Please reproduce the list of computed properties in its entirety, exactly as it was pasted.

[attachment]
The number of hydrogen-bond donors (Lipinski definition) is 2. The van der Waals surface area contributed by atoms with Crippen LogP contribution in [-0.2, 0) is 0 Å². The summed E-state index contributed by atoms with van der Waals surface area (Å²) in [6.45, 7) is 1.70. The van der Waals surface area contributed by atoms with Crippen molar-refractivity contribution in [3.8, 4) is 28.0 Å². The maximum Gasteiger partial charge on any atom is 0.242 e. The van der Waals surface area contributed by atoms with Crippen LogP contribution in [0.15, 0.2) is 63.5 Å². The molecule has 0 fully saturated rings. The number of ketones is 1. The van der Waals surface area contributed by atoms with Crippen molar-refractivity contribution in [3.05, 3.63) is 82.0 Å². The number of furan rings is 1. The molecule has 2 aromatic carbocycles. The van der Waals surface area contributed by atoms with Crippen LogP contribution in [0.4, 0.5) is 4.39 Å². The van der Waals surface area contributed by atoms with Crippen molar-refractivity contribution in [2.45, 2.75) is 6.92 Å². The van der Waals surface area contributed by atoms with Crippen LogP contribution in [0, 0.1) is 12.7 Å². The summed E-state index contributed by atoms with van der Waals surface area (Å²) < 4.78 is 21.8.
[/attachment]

The number of hydrogen-bond donors (Lipinski definition) is 2. The van der Waals surface area contributed by atoms with Crippen LogP contribution in [-0.2, 0) is 0 Å². The summed E-state index contributed by atoms with van der Waals surface area (Å²) in [6.45, 7) is 1.70. The van der Waals surface area contributed by atoms with Crippen molar-refractivity contribution in [3.8, 4) is 28.0 Å². The maximum Gasteiger partial charge on any atom is 0.242 e. The van der Waals surface area contributed by atoms with Crippen LogP contribution in [0.15, 0.2) is 63.5 Å². The molecule has 0 fully saturated rings. The number of ketones is 1. The van der Waals surface area contributed by atoms with Crippen molar-refractivity contribution in [3.05, 3.63) is 82.0 Å². The number of furan rings is 1. The molecule has 2 aromatic carbocycles. The van der Waals surface area contributed by atoms with Crippen LogP contribution in [0.4, 0.5) is 4.39 Å². The van der Waals surface area contributed by atoms with Crippen molar-refractivity contribution in [2.45, 2.75) is 6.92 Å². The van der Waals surface area contributed by atoms with Crippen LogP contribution in [0, 0.1) is 12.7 Å². The summed E-state index contributed by atoms with van der Waals surface area (Å²) < 4.78 is 21.8.